Fulfilling her dream, one cruise at a time
The vice president and GM of Princess Cruises China shares why the job is perfect for her and how the cruise liner intends to tackle the booming Chinese market
More than 30 years ago, Cherry Wang told her junior high school teacher that her dream in life was to travel around the world. Today, the 48-year-old has found herself doing just that. In fact, she’s even getting paid to do so.
“I’ve been to many countries but there are still many places that I have yet to travel to. In this sense, traveling around the world will always be my dream,” said Wang, vice-president and general manager of Carnival plc China.
Wang is responsible for the business operations of Princess Cruises.
Carnival Corporation and Carnival plc form Carnival Corp & plc, the world’s largest travel and leisure company. The other cruise brands under the corporation include P&O Cruises, Seabourn, Costa Cruises and the Carnival Cruise Line.
Before entering the cruise industry in 2005, Wang had worked in the tourism industry and at various hotels and multinational companies. She admits that working in the cruise industry has somewhat rubbed off on her as she has been taking yearly cruises with her family ever since.
“There are some places that cannot be reached by plane, such as Alaska, which is now my favorite destination. It is a place that can calm you down and purify your mind,” she said.
Since making her first trip to Alaska in 2005, Wang has returned to the American state five times. She is planning for another trip this May.
Princess Cruises has been rapidly expanding since it entered the China market in 2014. It currently operates 18 ships that carry 1.7 million guests to more than 360 destinations around the world every year.
Passengers of the cruise line are also spoilt for choice with the more than 150 itineraries that range from between three and 114 days.
This year, the cruise ship company launched a new homeport in Xiamen, Fujian province and looks poised to debut the 143,000-ton Majestic Princess next year at their Shanghai homeport.
The cruise liner has the ever-growing Chinese market to thank for its phenomenal development. In 2015, cruise travelers from China’s homeports totaled 1.11 million,
Cherry Wang, crossing the 1-million barrier for the first time, according to the 2015 China Cruise Industry Development Report published in late February this year. Throughout 2015, China’s 10 cruise ports received a total of 539 homeporting cruise calls, representing a year-onyear growth of 47 percent.
The total number of cruise ship travelers in China in 2015 had also soared 44 percent from the previous year to 1.24 million (or 2.48 million passenger trips) and the number of homeport Chinese travelers surged 50 percent to 1.11 million (or 2.22 million passenger trips) during the same period.
Like its international counterparts, Princess Cruises has also made Shanghai its most important homeport. As many as 320 homeport cruise calls and nearly 1.6 million homeport passenger trips were made in Shanghai throughout 2015.
Cheng Juehao, a deputy professor from the Shanghai Maritime University also forecast that Shanghai’s ranking among the top 10 global homeports is likely to jump two spot to sixth this year.
“The rapidly growing number of Chinese cruise passengers calls for the arrival of high-end cruise products,” said Wang, explaining why the company decided to launch the Majestic Princess, a cruise vessel that can carry 3,600 passengers and is designed to attract more affluent Chinese tourists.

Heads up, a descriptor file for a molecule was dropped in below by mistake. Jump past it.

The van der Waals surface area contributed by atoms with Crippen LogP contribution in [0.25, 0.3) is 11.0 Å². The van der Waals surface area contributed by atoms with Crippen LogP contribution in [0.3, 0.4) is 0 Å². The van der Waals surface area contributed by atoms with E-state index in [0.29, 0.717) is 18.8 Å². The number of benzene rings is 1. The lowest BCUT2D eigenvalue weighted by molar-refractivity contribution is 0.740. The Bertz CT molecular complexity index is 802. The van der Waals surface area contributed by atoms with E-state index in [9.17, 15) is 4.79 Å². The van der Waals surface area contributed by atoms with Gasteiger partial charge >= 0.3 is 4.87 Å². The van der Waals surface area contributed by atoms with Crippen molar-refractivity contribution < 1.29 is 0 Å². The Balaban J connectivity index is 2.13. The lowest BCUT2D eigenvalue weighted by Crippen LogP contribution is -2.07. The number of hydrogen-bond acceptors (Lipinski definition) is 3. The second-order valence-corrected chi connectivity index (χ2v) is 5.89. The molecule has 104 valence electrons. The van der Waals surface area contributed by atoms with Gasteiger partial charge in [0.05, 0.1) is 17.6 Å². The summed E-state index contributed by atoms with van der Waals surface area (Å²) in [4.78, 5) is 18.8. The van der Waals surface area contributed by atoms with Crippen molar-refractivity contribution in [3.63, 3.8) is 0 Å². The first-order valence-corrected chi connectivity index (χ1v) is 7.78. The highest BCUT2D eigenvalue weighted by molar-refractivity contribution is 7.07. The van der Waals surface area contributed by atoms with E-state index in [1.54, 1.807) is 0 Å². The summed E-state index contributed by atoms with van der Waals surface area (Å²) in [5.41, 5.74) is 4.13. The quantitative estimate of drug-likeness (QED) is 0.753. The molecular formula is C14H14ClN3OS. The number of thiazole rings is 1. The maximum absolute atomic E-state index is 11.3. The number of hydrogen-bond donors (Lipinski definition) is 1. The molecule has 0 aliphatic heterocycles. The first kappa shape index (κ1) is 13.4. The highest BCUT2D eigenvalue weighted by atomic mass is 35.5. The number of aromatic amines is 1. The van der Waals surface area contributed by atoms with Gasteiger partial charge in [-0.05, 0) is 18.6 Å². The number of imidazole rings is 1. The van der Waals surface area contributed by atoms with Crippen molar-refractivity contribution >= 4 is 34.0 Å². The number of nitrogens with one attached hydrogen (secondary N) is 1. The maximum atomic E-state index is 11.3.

Wang said the cruise line has consistently created customized offerings for local customers in the past two years, including Chinese speaking crews, local cuisine native to various Chinese homeports and even tai chi workouts.
“We worked with our chefs to design menus that best fit the palates of our Chinese guests. We believed that a variety of meat, seafood and vegetables simmered in soup stocks crafted using traditional Chinese methods will be a great option,” said Wang. Princess Cruises started to offer hotpot at their Chinese homeport trips since 2014.
Wang is confident of success in the China market as the growing middle-class in the country will naturally demand for better quality travel products as their spending power increases. However, she noted that cruises liners will still need to pay special attention to the unique sentiments of local consumers.
For instance, Chinese travelers do not usually have long vacations, and this means that cruise liners will have to design travel itineraries that fit the bill. According to Wang, the majority of Princess Cruises’ offerings to Chinese customers are short trips, such as those to South Korea and Japan, that span just four to six days.
Although cruise trips are becoming more widely accepted among Chinese travelers as compared to a decade ago, Wang concedes that the industry is still in the nascent stage and there are still numerous challenges ahead.
“It was extremely difficult to get work started a decade ago because we lacked knowledge of this special traveling solution. But I kept telling myself that a product will sell as long as it is good enough,” she said.
It was extremely difficult to get work started a decade ago because we lacked knowledge of this special traveling solution. But I kept telling myself that a product will sell as long as it is good enough.”
vice-president and general manager of Carnival plc China
Cherry Wang, vice-president and general manager of Carnival plc China, says that the group's upcoming Majestic Princess cruise liner is aimed at China’s affluent travelers.